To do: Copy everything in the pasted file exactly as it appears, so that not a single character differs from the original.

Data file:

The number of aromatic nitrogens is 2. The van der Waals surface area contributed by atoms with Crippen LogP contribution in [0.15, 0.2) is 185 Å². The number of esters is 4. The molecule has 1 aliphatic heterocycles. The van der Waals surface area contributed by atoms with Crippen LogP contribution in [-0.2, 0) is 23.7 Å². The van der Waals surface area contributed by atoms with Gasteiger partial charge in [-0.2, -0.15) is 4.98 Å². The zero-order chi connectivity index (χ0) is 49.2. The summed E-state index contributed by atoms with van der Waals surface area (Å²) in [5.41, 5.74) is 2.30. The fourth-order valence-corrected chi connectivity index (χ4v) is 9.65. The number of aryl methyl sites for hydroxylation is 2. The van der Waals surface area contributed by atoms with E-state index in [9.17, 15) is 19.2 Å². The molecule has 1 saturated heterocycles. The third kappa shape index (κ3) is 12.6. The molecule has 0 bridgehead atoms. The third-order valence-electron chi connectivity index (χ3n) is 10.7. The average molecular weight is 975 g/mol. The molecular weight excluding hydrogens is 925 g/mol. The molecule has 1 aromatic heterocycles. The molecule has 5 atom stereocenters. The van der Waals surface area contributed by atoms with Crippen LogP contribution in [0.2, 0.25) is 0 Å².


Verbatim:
The number of aromatic nitrogens is 2. The van der Waals surface area contributed by atoms with Crippen LogP contribution in [0.15, 0.2) is 185 Å². The number of esters is 4. The molecule has 1 aliphatic heterocycles. The van der Waals surface area contributed by atoms with Crippen LogP contribution in [-0.2, 0) is 23.7 Å². The van der Waals surface area contributed by atoms with Gasteiger partial charge in [-0.2, -0.15) is 4.98 Å². The zero-order chi connectivity index (χ0) is 49.2. The summed E-state index contributed by atoms with van der Waals surface area (Å²) in [5.41, 5.74) is 2.30. The fourth-order valence-corrected chi connectivity index (χ4v) is 9.65. The number of aryl methyl sites for hydroxylation is 2. The van der Waals surface area contributed by atoms with E-state index in [9.17, 15) is 19.2 Å². The molecule has 1 saturated heterocycles. The third kappa shape index (κ3) is 12.6. The molecule has 0 bridgehead atoms. The third-order valence-electron chi connectivity index (χ3n) is 10.7. The average molecular weight is 975 g/mol. The molecular weight excluding hydrogens is 925 g/mol. The molecule has 1 aromatic heterocycles. The molecule has 5 atom stereocenters. The van der Waals surface area contributed by atoms with Crippen LogP contribution in [0.2, 0.25) is 0 Å².